Despite the flurry of ventures, most analysts remain unconvinced. Mr. Caicco says there is much greater potential in selling non-grocery goods and services -- such as video rentals or dry-cleaning. "You have to really build credibility with the food," he says. "Then you've built a next-generation Fed-Ex. Then you've built a next-generation home-delivery system."

The margins are too low for a business delivering only groceries, he says. "Right now, supermarkets are built so that the consumer does all the work. And they still only make 1.5 per cent after taxes and fixed costs."

But Mr. Caicco and other analysts agree that there's a market for people willing to pay a premium -- between about $3 and $10 for each delivery -- to have their groceries delivered to their door.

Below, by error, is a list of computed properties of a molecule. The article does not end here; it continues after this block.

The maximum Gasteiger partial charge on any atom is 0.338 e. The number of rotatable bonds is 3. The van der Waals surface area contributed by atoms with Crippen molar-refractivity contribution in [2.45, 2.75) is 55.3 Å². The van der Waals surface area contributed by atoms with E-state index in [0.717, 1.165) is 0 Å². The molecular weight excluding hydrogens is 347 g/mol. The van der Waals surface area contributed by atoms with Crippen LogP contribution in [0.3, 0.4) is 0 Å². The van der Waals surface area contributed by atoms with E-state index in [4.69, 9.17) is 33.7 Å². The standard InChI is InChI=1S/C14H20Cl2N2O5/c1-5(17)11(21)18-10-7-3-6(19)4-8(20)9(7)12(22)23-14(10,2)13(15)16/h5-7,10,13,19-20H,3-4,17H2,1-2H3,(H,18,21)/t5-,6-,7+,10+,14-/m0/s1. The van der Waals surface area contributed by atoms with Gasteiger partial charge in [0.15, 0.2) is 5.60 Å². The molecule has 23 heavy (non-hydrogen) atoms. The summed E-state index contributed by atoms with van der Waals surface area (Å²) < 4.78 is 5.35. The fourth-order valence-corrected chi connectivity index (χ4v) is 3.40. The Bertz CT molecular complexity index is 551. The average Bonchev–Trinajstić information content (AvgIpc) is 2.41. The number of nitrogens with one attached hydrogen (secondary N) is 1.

Despite the exponential growth in on-line grocery shopping, Mr. Caicco adds, it won't be enough to threaten bricks-and-mortar grocers.

Analysts also play down the importance of the Internet in home delivery. It makes payment and delivery process faster and easier than using the telephone or a written messaging system, but it's not a revolutionary improvement.

"There's a reason why the door-to-door milk delivery guys don't do it anymore," says Mr. Inglis. "It's not going to come back because we've gone on-line."

Like the analysts, Mr. Bouchard is concerned whether or not there are long-term profits to be made in on-line groceries. But the Ottawa grocer has seen enough positive response so far to remain committed to the idea as long as he's making money and attracting new customers. "There's no turning back now."